The USPIS looks into mail fraud and wire fraud cases, and over the past few weeks, investigators have been interviewing former Fox News staffers, inquiring about managers and their business practices, CNN's Brian Stelter reports. In February, it was reported that the Justice Department was investigating Fox News, and at the time, they were said to be focusing on the settlements made with women who accused former Fox News boss Roger Ailes of sexual harassment, and whether shareholders needed to know about the agreements.

Now, CNN reports, investigators are also examining possible misconduct by Fox News personnel, specifically asking about people known as "friends of Roger," who were loyal to Ailes. They were employed by Fox News as consultants for unknown purposes, and one sent Fox News a monthly invoice for $10,000, CNN reports. 21st Century Fox declined to comment. Catherine Garcia

April 27, 2017
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House Majority Leader Kevin McCarthy (R-Calif.) told reporters Thursday that there will not be a vote on health care legislation this week, as Republicans are "still educating members."

Politico reports the vote is now delayed until next week at the earliest. A vote was slated to be held on the GOP's American Health Care Act last month, but after several members of the conservative Freedom Caucus said they didn't support it, the bill was yanked from the floor by House Speaker Paul Ryan (R-Wis.). A revised bill was written by Freedom Caucus and centrist Tuesday Group members this week, but more than 15 Republican lawmakers have publicly said they will not vote for this new version of the AHCA. President Trump, nearing his 100th day in office, had said he would immediately repeal and replace ObamaCare once president. Catherine Garcia

April 27, 2017
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In an interview with Reuters on Thursday, President Trump said "there is a chance that we could end up having a major, major conflict with North Korea," but he is hopeful that the U.S. can find other ways to work with the country regarding its nuclear and missile programs.

"We'd love to solve things diplomatically, but it's very difficult," Trump said. The Trump administration has called North Korea an "urgent national security threat and top foreign policy priority," and on Friday, Secretary of State Rex Tillerson is expected to urge the U.N. Security Council to enact more sanctions against Pyongyang. When asked about North Korean leader Kim Jong Un, Trump noted that he was 27 when his father died and he took over as ruler. "So say what you want but that is not easy, especially at that age," Trump said. "I'm not giving him credit or not giving him credit. I'm just saying that's a very hard thing to do. As to whether or not he's rational, I have no opinion on it. I hope he's rational."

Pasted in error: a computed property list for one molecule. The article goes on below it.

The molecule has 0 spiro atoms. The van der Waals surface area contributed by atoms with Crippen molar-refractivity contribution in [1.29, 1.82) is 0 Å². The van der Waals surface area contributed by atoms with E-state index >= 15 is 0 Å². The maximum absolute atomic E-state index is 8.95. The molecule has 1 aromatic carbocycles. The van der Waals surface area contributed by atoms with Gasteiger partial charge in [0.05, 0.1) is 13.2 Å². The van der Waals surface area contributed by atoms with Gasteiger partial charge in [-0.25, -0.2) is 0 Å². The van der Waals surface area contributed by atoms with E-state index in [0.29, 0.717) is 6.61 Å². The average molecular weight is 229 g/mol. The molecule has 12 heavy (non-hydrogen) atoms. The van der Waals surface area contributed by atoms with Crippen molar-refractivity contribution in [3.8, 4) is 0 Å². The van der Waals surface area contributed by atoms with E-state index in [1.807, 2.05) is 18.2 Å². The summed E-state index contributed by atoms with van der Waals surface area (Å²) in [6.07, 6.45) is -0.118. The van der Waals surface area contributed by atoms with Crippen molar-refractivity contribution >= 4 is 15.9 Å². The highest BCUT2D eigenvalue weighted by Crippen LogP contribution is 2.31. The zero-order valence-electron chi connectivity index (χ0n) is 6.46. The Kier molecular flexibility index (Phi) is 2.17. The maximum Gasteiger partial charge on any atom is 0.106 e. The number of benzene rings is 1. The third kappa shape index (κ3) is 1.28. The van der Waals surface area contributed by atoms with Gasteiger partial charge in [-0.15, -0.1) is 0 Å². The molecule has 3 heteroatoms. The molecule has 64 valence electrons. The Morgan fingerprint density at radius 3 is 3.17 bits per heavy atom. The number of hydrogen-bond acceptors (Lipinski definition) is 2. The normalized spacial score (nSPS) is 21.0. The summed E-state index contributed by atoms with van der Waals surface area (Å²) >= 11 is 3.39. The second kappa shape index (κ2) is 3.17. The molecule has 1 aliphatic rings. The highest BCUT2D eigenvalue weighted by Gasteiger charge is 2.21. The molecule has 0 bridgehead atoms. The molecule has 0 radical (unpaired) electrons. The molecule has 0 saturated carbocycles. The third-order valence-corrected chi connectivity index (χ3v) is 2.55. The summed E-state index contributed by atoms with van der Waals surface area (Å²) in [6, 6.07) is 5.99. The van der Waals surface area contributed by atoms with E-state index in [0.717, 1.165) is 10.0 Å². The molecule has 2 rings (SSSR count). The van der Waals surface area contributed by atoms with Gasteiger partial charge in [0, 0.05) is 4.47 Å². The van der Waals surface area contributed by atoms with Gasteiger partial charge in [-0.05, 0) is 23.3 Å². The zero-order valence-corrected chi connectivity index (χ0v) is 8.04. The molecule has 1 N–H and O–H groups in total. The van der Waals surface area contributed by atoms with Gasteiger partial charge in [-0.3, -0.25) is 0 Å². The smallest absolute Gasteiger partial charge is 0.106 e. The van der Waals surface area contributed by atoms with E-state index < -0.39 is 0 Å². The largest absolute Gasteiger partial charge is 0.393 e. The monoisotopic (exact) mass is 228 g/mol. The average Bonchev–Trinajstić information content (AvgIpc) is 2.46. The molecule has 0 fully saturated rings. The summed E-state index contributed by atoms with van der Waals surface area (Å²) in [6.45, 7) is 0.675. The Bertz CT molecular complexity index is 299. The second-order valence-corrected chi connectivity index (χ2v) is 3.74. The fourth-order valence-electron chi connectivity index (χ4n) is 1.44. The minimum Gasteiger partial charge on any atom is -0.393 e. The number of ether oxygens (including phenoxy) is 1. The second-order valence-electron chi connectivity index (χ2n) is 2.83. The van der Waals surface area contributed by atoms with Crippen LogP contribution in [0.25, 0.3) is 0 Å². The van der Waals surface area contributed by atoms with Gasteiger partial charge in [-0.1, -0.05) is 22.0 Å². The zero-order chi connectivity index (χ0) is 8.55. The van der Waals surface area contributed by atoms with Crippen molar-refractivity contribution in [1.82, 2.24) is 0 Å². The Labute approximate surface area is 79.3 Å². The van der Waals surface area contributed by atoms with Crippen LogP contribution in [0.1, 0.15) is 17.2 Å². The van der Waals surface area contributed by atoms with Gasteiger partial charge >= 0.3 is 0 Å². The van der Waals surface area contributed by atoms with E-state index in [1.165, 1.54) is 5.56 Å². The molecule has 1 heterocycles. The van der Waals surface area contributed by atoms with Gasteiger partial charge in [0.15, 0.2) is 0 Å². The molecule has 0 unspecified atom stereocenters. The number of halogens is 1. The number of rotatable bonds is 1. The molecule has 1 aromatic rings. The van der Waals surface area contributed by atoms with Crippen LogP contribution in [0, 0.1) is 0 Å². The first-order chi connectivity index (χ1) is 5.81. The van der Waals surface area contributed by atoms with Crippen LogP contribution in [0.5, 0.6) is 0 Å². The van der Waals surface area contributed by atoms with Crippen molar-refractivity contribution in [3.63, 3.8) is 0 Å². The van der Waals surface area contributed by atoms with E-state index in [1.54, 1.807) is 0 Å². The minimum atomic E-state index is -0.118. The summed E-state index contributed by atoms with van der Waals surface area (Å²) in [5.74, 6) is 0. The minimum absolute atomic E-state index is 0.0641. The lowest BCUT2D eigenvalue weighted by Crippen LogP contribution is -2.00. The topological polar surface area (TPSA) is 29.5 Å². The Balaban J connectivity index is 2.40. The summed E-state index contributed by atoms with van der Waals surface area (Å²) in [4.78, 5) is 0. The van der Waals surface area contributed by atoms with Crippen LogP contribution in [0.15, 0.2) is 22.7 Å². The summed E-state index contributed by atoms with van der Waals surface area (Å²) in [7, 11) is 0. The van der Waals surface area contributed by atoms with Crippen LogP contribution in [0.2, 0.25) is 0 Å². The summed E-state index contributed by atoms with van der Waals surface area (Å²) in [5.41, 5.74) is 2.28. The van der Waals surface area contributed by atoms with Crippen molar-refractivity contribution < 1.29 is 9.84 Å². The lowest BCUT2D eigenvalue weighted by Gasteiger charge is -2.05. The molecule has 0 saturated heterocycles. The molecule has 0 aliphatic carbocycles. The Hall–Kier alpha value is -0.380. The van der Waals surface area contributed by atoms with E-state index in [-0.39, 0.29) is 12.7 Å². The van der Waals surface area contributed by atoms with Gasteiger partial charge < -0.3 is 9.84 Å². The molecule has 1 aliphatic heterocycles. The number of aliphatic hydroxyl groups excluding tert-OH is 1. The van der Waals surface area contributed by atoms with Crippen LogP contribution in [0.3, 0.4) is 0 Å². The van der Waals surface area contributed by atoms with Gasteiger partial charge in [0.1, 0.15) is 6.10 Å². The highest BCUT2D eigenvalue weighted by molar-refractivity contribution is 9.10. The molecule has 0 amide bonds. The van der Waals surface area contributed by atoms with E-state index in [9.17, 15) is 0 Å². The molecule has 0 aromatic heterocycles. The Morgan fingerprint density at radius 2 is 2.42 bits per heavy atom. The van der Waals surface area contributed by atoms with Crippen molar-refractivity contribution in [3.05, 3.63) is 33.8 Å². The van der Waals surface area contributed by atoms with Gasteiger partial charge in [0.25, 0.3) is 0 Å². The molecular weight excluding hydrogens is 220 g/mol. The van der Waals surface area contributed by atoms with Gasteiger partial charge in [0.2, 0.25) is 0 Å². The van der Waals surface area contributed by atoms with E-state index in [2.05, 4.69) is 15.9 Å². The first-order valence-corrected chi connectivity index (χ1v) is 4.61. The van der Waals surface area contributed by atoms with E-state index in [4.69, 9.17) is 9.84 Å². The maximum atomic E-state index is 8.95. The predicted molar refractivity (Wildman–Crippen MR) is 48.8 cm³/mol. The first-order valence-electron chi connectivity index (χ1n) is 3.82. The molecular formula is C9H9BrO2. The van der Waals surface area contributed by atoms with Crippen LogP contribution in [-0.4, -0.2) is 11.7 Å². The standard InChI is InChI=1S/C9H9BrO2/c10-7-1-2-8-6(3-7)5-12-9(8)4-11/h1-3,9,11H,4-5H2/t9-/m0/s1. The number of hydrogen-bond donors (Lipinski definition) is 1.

Trump also had kind words for Chinese President Xi Jinping and his attempts to keep North Korea in check. "I believe he is trying very hard," he told Reuters. "He certainly doesn't want to see turmoil and death. He doesn't want to see it. He is a good man. He is a very good man and I got to know him very well." Catherine Garcia

April 27, 2017
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On Thursday night, the Cleveland Browns selected Myles Garrett as the first overall pick of the 2017 NFL Draft.

Garrett, a 6-foot-4, 272 pound defensive lineman at Texas A&M, is the first player from the university to be the top overall pick. An All-American, he recorded 31 sacks over three years, and is the fourth defensive player since 2000 to be the draft's first selection. The 21-year-old was with friends and family at the Tierra Verde Golf Club in Arlington, Texas, when he heard the news. Catherine Garcia

April 27, 2017

Traveling at a speed of 77,000 mph, NASA's Cassini spacecraft made its first dive inside Saturn's rings, transmitting back to Earth on Thursday the closest-ever images of the planet.

Cassini has been exploring Saturn for 13 years, and on Wednesday, became the first spacecraft to enter the gap between Saturn and its innermost ring. "Cassini spacecraft has once again blazed a trail, showing us new wonders and demonstrating where our curiosity can take us if we dare," NASA planetary sciences chief Jim Green said in a statement. The pictures it sent back showed a hurricane, clouds, and a six-sided vortex weather system, Reuters reports.

Having been in space since 2004, Cassini is running low on fuel, and is expected to make 22 trips in the territory between Saturn's cloud tops and rings before it destroys itself on Sept. 15 by flying directly into Saturn's atmosphere (NASA is doing this so Cassini doesn't accidentally hit a moon that could support microbial life). Scientists are hoping Cassini will survive all of these dives, and that the information it collects on Saturn's inner moons, winds, clouds, and auroras can explain the source of Saturn's magnetic field and how fast the planet rotates. Catherine Garcia